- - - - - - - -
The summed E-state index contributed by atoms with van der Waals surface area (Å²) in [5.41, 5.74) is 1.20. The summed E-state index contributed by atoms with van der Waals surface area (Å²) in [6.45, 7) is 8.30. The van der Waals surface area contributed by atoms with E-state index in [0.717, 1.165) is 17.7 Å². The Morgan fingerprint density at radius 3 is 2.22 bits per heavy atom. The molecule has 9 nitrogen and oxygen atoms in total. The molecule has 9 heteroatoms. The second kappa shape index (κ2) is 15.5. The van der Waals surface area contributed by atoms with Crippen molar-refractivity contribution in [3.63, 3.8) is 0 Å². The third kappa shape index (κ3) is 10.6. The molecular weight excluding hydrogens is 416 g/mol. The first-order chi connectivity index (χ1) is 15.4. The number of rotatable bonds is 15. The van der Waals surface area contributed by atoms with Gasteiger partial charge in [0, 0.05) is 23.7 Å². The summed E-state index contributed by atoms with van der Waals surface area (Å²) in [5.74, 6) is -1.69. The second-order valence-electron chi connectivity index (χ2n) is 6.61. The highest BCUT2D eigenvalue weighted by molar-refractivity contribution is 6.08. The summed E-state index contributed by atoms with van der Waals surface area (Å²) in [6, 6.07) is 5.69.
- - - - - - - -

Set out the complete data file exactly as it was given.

The summed E-state index contributed by atoms with van der Waals surface area (Å²) in [5.41, 5.74) is 1.20. The summed E-state index contributed by atoms with van der Waals surface area (Å²) in [6.45, 7) is 8.30. The van der Waals surface area contributed by atoms with E-state index in [0.717, 1.165) is 17.7 Å². The Morgan fingerprint density at radius 3 is 2.22 bits per heavy atom. The molecule has 9 nitrogen and oxygen atoms in total. The molecule has 9 heteroatoms. The second kappa shape index (κ2) is 15.5. The van der Waals surface area contributed by atoms with Crippen molar-refractivity contribution in [3.63, 3.8) is 0 Å². The third kappa shape index (κ3) is 10.6. The molecular weight excluding hydrogens is 416 g/mol. The first-order chi connectivity index (χ1) is 15.4. The number of rotatable bonds is 15. The van der Waals surface area contributed by atoms with Gasteiger partial charge in [0, 0.05) is 23.7 Å². The summed E-state index contributed by atoms with van der Waals surface area (Å²) in [5.74, 6) is -1.69. The second-order valence-electron chi connectivity index (χ2n) is 6.61. The highest BCUT2D eigenvalue weighted by molar-refractivity contribution is 6.08. The summed E-state index contributed by atoms with van der Waals surface area (Å²) in [6, 6.07) is 5.69.